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International barriers and facilitators for cervical cancer screening among young women: a systematic review
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  • Abirami Kirubarajan,
  • Shannon Leung,
  • Xinglin Li,
  • Matthew Yau,
  • Mara Sobel
Abirami Kirubarajan
University of Toronto
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Shannon Leung
University of Toronto
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Xinglin Li
University of Toronto
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Matthew Yau
University of Toronto
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Mara Sobel
University of Toronto
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Abstract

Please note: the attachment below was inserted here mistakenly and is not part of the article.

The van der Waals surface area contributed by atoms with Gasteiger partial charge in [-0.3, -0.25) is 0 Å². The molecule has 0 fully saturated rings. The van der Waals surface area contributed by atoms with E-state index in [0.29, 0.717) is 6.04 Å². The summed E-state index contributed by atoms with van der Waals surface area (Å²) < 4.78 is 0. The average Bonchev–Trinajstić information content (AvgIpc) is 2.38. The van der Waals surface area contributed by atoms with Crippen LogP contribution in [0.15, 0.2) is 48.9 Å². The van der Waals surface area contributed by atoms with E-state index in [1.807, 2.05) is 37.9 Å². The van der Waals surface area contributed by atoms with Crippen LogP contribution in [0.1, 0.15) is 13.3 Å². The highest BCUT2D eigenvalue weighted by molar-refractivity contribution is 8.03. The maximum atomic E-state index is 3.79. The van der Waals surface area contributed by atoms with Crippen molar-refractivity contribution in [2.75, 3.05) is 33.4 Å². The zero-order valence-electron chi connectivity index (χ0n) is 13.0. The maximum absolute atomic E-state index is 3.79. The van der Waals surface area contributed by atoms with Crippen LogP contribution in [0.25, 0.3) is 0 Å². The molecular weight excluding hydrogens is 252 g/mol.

Background Though cervical cancer is one of the leading causes of death globally, its incidence is nearly entirely preventable. Young women have been an international priority for screening. However, in both high-income and low-income countries, young women have not been screened appropriately according to country-specific guidelines and in many countries, screening rates for this age-group have even dropped. Objectives The aim of this systematic review was to systematically characterize the existing literature on barriers and facilitators for cervical cancer screening among young women globally. Search Strategy We conducted a systematic review following PRISMA guidelines of four databases: Medline-OVID, EMBASE, CINAHL, and ClinicalTrials.Gov. Selection Criteria We only examined original, peer-reviewed literature. Databases were examined from inception until the date of our literature searches (12/03/2020). Articles were excluded if they did not specifically discuss cervical cancer screening, were not specific to young women, or did not report outcomes or evaluation. Data Collection and Analysis All screening and extraction was completed in duplicate with two independent reviewers. Main Results Of the 2177 original database citations, we included 36 studies that met inclusion criteria. Our systematic review found that there are three large categories of barriers for young women: lack of knowledge/awareness, negative perceptions of the test, and practical barriers to testing. Facilitators included stronger relationships with healthcare providers, social norms, support from family, and self-efficacy. Conclusions Health systems worldwide should address the barriers and facilitators to increase cervical cancer screening rates in young women. Further research is required to understand this age group.